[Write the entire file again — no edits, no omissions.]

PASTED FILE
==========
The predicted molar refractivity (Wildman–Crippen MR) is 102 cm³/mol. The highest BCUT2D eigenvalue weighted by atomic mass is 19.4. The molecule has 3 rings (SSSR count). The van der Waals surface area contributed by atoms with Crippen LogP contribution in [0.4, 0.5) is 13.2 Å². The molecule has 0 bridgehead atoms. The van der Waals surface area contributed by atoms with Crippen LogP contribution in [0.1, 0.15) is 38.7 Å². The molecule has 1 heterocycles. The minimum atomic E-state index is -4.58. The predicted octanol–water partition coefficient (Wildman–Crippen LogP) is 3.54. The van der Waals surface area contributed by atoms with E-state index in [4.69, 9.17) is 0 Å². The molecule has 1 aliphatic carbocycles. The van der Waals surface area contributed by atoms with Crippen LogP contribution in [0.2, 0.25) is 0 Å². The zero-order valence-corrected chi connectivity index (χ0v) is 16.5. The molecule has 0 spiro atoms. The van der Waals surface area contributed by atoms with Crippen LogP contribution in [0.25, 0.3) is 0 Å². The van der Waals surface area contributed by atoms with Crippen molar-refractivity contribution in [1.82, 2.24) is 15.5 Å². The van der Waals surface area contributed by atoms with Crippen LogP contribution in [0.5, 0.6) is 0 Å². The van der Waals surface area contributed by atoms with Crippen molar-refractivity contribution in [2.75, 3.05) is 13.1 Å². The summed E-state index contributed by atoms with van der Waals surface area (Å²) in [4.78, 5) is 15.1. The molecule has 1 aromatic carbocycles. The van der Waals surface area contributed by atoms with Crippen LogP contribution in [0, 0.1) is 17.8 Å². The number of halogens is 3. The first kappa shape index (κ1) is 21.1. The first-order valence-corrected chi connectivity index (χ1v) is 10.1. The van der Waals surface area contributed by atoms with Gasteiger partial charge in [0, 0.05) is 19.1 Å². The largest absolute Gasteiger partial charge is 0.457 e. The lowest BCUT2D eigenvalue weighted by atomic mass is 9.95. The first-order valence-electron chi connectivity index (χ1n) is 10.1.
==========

The predicted molar refractivity (Wildman–Crippen MR) is 102 cm³/mol. The highest BCUT2D eigenvalue weighted by atomic mass is 19.4. The molecule has 3 rings (SSSR count). The van der Waals surface area contributed by atoms with Crippen LogP contribution in [0.4, 0.5) is 13.2 Å². The molecule has 0 bridgehead atoms. The van der Waals surface area contributed by atoms with Crippen LogP contribution in [0.1, 0.15) is 38.7 Å². The molecule has 1 heterocycles. The minimum atomic E-state index is -4.58. The predicted octanol–water partition coefficient (Wildman–Crippen LogP) is 3.54. The van der Waals surface area contributed by atoms with E-state index in [4.69, 9.17) is 0 Å². The molecule has 1 aliphatic carbocycles. The van der Waals surface area contributed by atoms with Crippen LogP contribution in [0.2, 0.25) is 0 Å². The zero-order valence-corrected chi connectivity index (χ0v) is 16.5. The molecule has 0 spiro atoms. The van der Waals surface area contributed by atoms with Crippen LogP contribution in [0.25, 0.3) is 0 Å². The van der Waals surface area contributed by atoms with Crippen molar-refractivity contribution in [1.82, 2.24) is 15.5 Å². The van der Waals surface area contributed by atoms with Crippen LogP contribution in [0.5, 0.6) is 0 Å². The van der Waals surface area contributed by atoms with Crippen molar-refractivity contribution in [2.75, 3.05) is 13.1 Å². The summed E-state index contributed by atoms with van der Waals surface area (Å²) in [4.78, 5) is 15.1. The molecule has 1 aromatic carbocycles. The van der Waals surface area contributed by atoms with Crippen LogP contribution in [0, 0.1) is 17.8 Å². The number of halogens is 3. The first kappa shape index (κ1) is 21.1. The first-order valence-corrected chi connectivity index (χ1v) is 10.1. The van der Waals surface area contributed by atoms with Gasteiger partial charge in [0, 0.05) is 19.1 Å². The largest absolute Gasteiger partial charge is 0.457 e. The lowest BCUT2D eigenvalue weighted by atomic mass is 9.95. The first-order valence-electron chi connectivity index (χ1n) is 10.1.